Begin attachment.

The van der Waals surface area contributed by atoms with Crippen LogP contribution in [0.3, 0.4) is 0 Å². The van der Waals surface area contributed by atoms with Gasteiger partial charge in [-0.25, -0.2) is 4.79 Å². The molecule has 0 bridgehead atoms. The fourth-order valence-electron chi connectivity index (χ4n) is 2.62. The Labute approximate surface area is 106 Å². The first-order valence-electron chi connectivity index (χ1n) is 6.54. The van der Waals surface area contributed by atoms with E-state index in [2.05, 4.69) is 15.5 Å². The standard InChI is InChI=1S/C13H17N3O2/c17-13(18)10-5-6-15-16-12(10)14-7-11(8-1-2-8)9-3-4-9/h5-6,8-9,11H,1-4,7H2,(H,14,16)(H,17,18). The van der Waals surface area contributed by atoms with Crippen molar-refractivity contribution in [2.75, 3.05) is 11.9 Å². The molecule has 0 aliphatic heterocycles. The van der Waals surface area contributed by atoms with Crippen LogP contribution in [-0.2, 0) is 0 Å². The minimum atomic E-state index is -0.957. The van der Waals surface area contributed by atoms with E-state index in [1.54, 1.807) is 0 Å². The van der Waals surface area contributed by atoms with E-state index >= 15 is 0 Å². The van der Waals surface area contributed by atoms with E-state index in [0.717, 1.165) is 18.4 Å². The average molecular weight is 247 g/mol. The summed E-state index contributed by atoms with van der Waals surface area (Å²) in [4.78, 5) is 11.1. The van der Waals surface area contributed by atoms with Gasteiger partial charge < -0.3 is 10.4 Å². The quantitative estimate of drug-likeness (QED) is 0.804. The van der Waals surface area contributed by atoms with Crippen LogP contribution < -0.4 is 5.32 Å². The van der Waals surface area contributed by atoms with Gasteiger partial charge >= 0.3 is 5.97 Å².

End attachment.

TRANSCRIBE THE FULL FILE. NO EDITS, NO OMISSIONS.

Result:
The van der Waals surface area contributed by atoms with Crippen LogP contribution in [0.3, 0.4) is 0 Å². The van der Waals surface area contributed by atoms with Gasteiger partial charge in [-0.25, -0.2) is 4.79 Å². The molecule has 0 bridgehead atoms. The fourth-order valence-electron chi connectivity index (χ4n) is 2.62. The Labute approximate surface area is 106 Å². The first-order valence-electron chi connectivity index (χ1n) is 6.54. The van der Waals surface area contributed by atoms with E-state index in [2.05, 4.69) is 15.5 Å². The standard InChI is InChI=1S/C13H17N3O2/c17-13(18)10-5-6-15-16-12(10)14-7-11(8-1-2-8)9-3-4-9/h5-6,8-9,11H,1-4,7H2,(H,14,16)(H,17,18). The van der Waals surface area contributed by atoms with Crippen molar-refractivity contribution in [2.75, 3.05) is 11.9 Å². The molecule has 0 aliphatic heterocycles. The van der Waals surface area contributed by atoms with Crippen LogP contribution in [-0.2, 0) is 0 Å². The minimum atomic E-state index is -0.957. The van der Waals surface area contributed by atoms with E-state index in [1.54, 1.807) is 0 Å². The van der Waals surface area contributed by atoms with E-state index >= 15 is 0 Å². The van der Waals surface area contributed by atoms with E-state index in [0.717, 1.165) is 18.4 Å². The average molecular weight is 247 g/mol. The summed E-state index contributed by atoms with van der Waals surface area (Å²) in [4.78, 5) is 11.1. The van der Waals surface area contributed by atoms with Gasteiger partial charge < -0.3 is 10.4 Å². The quantitative estimate of drug-likeness (QED) is 0.804. The van der Waals surface area contributed by atoms with Crippen LogP contribution < -0.4 is 5.32 Å². The van der Waals surface area contributed by atoms with Gasteiger partial charge >= 0.3 is 5.97 Å².